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Elizabeth Hartney, PhD

Are Addicts Dangerous?

By May 1, 2011

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Finding out someone has an addiction can be a shock for many friends and relatives. But if the addiction has taken hold of your partner, teenage child, or someone else you live with, you may also be wondering whether there are any dangers the addict might bring to yourself and your loved ones

In How to Spot a Dangerous Man, a self help book for women who tend to be attracted to abusive men, "the addict" is presented as one of eight types of dangerous man. Alcohol and drug addicts, as well as those hooked on the full range of behavioral addictions, including sex addiction, food addiction, problem gambling, and even experiences such as achievement, approval, thrill seeking and religion, not typically identified as addiction, are listed as dangerous men. In addition, many of the other categories of dangerous men overlap with the addict, including the mentally ill man, the abusive or violent man, and the emotionally unavailable man.  Although this book is about dangerous men, and more men than women are identified as having addictions, women and children can also develop addictions and can be dangerous.

Although having an addiction doesn't make you dangerous automatically, there are several ways that dangers to other people can occur. Whether or not an addict is dangerous depends on many factors, including the severity of the addiction, the effects of the drug or behavior itself, their underlying mental and physical health, their life circumstances, and whether they perceive any threats to themselves, or their access to their addictive substance or behavior.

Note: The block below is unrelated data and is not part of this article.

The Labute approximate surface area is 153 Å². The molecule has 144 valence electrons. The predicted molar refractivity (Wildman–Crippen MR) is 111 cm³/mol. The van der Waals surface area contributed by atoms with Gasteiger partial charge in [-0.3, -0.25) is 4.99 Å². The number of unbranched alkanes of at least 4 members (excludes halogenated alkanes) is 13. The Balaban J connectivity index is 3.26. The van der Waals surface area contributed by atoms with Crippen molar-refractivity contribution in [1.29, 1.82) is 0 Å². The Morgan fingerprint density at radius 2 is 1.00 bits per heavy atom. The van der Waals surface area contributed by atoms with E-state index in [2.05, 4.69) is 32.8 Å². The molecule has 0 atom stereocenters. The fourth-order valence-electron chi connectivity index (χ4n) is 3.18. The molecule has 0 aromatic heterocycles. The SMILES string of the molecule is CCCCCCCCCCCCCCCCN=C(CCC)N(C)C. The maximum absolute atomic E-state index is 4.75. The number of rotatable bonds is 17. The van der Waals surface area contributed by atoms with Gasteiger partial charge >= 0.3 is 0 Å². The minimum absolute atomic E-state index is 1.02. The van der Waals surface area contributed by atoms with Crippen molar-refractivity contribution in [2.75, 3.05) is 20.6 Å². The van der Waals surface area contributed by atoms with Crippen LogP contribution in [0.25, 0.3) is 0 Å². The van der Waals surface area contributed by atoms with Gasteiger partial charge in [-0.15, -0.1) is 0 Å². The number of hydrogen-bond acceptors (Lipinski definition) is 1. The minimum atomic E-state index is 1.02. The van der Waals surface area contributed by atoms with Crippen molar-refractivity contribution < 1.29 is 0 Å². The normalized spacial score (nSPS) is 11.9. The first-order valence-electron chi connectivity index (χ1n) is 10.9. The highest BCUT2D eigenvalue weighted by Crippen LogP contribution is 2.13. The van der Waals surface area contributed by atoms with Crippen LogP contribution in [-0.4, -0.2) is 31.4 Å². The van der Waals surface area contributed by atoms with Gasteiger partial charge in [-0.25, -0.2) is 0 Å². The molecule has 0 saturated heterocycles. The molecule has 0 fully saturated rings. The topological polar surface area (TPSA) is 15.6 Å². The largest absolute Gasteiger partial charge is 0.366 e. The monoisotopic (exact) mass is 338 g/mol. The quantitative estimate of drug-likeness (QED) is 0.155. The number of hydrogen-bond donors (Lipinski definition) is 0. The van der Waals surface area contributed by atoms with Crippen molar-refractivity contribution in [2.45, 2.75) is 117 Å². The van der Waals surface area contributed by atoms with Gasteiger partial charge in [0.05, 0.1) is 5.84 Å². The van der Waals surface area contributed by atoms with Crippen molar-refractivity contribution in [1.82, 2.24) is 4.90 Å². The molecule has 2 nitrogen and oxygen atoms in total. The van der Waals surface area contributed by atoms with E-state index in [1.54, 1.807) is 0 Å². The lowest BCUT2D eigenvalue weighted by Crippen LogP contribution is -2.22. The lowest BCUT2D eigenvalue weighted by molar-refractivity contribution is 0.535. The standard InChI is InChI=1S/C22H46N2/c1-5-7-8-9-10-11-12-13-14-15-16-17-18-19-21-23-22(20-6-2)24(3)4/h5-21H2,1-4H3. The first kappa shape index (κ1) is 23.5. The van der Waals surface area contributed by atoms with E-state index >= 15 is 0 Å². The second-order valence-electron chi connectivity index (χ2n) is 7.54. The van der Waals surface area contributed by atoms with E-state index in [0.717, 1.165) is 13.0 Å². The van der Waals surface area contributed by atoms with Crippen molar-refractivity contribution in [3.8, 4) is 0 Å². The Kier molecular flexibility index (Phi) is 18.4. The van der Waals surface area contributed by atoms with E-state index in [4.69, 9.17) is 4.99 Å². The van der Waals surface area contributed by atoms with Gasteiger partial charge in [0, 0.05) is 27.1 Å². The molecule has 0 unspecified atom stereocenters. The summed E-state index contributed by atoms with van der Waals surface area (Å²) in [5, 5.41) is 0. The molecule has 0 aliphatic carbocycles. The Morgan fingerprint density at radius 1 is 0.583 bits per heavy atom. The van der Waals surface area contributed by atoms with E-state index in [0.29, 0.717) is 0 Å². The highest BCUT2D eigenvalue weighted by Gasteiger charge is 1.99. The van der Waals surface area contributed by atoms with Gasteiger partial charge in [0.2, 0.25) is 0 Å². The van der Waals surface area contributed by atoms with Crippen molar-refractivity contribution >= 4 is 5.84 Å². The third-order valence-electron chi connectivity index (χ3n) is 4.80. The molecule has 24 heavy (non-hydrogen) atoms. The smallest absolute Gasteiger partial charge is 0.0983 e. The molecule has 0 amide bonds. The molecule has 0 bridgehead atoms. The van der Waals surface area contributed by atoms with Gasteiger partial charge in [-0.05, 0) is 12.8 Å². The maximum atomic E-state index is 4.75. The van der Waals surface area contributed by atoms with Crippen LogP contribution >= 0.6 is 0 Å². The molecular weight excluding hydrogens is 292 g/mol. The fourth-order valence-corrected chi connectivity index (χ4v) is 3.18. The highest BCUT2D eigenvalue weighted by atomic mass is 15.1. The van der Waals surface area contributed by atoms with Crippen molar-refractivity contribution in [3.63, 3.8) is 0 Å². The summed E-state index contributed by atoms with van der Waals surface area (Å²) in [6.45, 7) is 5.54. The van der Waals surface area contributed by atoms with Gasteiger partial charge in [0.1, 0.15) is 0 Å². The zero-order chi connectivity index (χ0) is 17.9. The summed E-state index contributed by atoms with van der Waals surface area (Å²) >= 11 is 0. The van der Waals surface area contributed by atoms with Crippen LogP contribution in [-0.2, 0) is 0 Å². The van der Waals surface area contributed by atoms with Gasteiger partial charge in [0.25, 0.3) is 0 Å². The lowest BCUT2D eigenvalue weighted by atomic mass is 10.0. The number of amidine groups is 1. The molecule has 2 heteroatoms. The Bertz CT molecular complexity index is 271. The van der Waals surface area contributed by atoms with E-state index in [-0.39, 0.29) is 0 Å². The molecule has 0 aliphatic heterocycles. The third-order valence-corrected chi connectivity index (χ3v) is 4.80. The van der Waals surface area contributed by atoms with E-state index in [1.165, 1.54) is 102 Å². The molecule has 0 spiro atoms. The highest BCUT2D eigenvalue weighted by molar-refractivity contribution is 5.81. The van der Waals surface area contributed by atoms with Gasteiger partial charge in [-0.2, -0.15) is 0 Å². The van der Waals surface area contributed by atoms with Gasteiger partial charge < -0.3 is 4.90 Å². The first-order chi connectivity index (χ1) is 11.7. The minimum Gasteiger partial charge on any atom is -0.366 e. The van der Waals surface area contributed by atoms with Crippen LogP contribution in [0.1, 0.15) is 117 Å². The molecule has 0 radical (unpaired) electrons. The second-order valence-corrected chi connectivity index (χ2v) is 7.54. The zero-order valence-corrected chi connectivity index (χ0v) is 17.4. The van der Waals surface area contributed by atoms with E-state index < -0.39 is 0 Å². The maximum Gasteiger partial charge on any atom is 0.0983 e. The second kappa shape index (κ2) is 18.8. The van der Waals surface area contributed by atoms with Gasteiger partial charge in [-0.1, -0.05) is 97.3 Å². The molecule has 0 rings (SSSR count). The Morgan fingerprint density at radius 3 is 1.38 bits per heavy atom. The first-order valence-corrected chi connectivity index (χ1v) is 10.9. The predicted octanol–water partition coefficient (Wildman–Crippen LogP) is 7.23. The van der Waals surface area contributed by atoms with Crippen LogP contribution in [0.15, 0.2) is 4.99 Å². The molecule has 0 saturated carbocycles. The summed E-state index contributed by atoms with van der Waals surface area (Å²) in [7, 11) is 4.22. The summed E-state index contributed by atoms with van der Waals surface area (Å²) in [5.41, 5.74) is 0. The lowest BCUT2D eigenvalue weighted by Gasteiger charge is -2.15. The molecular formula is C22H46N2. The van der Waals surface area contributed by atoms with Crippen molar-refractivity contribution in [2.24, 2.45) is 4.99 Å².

When people ask whether addicts are dangerous, they are usually worried about the threat of violence. Overall, the risk of violence is higher in people with addictions, and in particular, when the addiction is to psychoactive substances that lower impulse control, impair judgement, and cause the person to lose their grip on reality. Particularly risky are alcohol, meth, and cocaine -- vulnerable people such as children, elderly and disabled people should not be left in the care of individuals under the influence of these substances, as the risk of violence and abuse is increased.

Other dangers include the risk of theft -- anything from stealing cash and possessions to emptying your bank account to cover the cost of drugs, gambling and even shopping addiction,  and sexual abuse, which is perpetrated more frequently by people under the influence of alcohol or drugs, or by sex addicts. You or your loved ones could also be traumatized by being exposed to self-harm, finding the addict sick or unconscious from an overdose, or being harrassed by debtors or drug dealers.

Although trust is important in relationships, secrecy and lying are common among addicts, so err on the side of caution if you are at all uncertain of what their addiction involves. Rebuilding trust takes time and effort, and the first step is for the addict to get help. If they are unable or unwilling to enter treatment, it is important to set boundaries to protect yourself and your loved ones, and to avoid inadvertently enabling the addict.

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